NFT artists do not sell “digital art objects”. They are selling a story
“It’s been very clear to us these past few days that NFTs may not be the future right now,” one of the Nifty Alpha Podcast hosts recently joked. “Like, it’s the future, but not today.”
The Nifty Alpha Podcast is a jovial and pleasantly candid source of information for NFT investors. Nifty Nick was doing a bit here, but he’s basing it on the bigger truth: the NFT market is dying. The overall story at the moment is the bleeding of large “blue-chip” NFT projects, with isolated spikes for this or that project fading fast.
We’re about a year and a half into the big NFT integration and a few months into the first NFT winter.
Some parts of the NFT universe are so obnoxious – the guys who tweet “HAVE FUN STAYING POOR” to the doubters; influencers who inflate the projects in which they are secretly invested and then cash in; the endless supply of business hacks donning the mantle of digital art – that it’s easy to get a lot of schadenfreude.
But I don’t really think NFTs are going to go away, actually. They only mutate under pressure.
People who promote the alternative NFT art world tend to speak with great confidence about the ills of the mainstream art world, seen as hoarding economic opportunities that the magic of blockchain technology promises to bring. open to all. But often it seems to me that this vision still buys the hype of the mainstream art world.
The truth is, anyone who seriously studies the art market knows that traditional art is mostly a bad investment. Almost all the new arts are worthless; even most works of art that have had their day are worthless a few years later. Only in truly exceptional cases does art appreciate dramatically over time, and such increases are almost impossible to predict.
The main reason to collect art is that… you actually love art or want to support artists. To be fair, I heard NFT experts say similar things at the recent NFT.NYC conference in the face of falling prices. (Six months earlier, during the previous NFT.NYC, the line was “who wants to retire in three years?”)
But this remains to be underlined: “democratizing” the financial opportunities of the art market means above all democratizing the ability to lose money on hyper-speculative assets. As Bloomberg reported last year, “A very small group of highly sophisticated investors reap most of the profits from NFT collecting” – just like in the traditional art market.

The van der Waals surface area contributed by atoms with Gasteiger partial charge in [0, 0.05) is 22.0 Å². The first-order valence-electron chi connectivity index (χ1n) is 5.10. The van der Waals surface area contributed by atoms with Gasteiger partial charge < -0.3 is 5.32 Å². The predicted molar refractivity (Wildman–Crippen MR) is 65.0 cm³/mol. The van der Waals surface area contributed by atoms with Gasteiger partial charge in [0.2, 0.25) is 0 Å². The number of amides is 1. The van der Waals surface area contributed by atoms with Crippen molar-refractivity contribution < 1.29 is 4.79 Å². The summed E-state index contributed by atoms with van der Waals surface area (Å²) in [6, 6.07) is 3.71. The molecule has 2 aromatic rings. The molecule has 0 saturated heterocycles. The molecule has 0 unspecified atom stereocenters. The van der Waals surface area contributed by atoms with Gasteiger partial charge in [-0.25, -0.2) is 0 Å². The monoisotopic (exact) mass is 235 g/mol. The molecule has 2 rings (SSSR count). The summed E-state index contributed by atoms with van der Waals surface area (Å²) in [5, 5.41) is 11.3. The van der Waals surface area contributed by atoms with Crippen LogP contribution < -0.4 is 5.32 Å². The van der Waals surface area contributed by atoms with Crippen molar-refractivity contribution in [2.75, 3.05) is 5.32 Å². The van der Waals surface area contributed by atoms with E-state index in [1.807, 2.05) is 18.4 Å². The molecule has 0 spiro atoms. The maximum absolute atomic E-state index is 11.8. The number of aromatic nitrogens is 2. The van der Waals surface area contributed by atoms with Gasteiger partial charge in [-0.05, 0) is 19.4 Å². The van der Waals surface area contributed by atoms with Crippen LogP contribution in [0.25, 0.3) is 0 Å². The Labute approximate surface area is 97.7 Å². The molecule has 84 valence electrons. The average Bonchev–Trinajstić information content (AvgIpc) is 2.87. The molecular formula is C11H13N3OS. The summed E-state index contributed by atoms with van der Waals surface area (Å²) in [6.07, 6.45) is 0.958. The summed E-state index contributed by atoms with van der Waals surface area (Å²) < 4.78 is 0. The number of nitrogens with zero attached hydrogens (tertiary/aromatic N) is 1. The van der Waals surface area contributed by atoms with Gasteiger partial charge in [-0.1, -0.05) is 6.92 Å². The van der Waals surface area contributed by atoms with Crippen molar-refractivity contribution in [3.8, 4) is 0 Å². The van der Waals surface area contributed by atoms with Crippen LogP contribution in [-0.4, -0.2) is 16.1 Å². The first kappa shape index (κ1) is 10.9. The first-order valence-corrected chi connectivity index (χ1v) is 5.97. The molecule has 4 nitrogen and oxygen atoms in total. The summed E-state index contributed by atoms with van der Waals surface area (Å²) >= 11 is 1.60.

And yet…just because most of the claims about the money-making potential of NFTs for the average person turn out to be smoke and mirrors doesn’t mean NFTs will go away; there is too much money to be made to keep this dream alive. Multilevel marketing groups like Mary Kay and Herbalife are also recruiting people with huge promises of financial independence that turn out to be largely illusory. These operations have been criticized, sued and investigated as pyramid schemes, but new people are signing up every year to become evangelists of their products.
Such programs tend to thrive among segments of the population that feel cut off from economic opportunity: Mary Kay among housewives; Herbalife among immigrants; and crypto and NFTs among young men seeking stagnant opportunities in the real economy.
The highly engaged audience of digital art day traders is truly something new, culturally, serving a mass audience of self-identified “degenerates” (“degenerate gamer”) that has no equivalent in the traditional art market. Most NFT projects are definitely bubbles, but the NFT art and collectibles business ecosystem as a whole feels more like a new form of art-themed online gaming. It scratches the same itch as horse racing or sports betting, but for digital natives.
And gambling actually tends to thrive in economically uncertain times. In fact, the emerging field of “crypto addiction” is treated as a subset of gambling addiction.
There is, however, a slightly less cynical reason to think that the NFT trade will continue, on the artists’ side rather than the collectors’ side. The innovation reflects a way to sustain digital creativity, which has proven potentially viable over the past year, under the moss. Society is increasingly focused on digital creativity.
Again, though, I think some of what this means is obscured by the ordinary breathless NFT sales talk. Web3 advocates sound to the world like they’re pitching from Silicon Valley for a “new Internet”, without any satire. You hear a lot about how NFTs will finally liberate culture from the evil grip of Web 2.0, that is, the influence of the big platforms that have captured most of the profits from the internet economy. attention, your Alphabets and your Metas.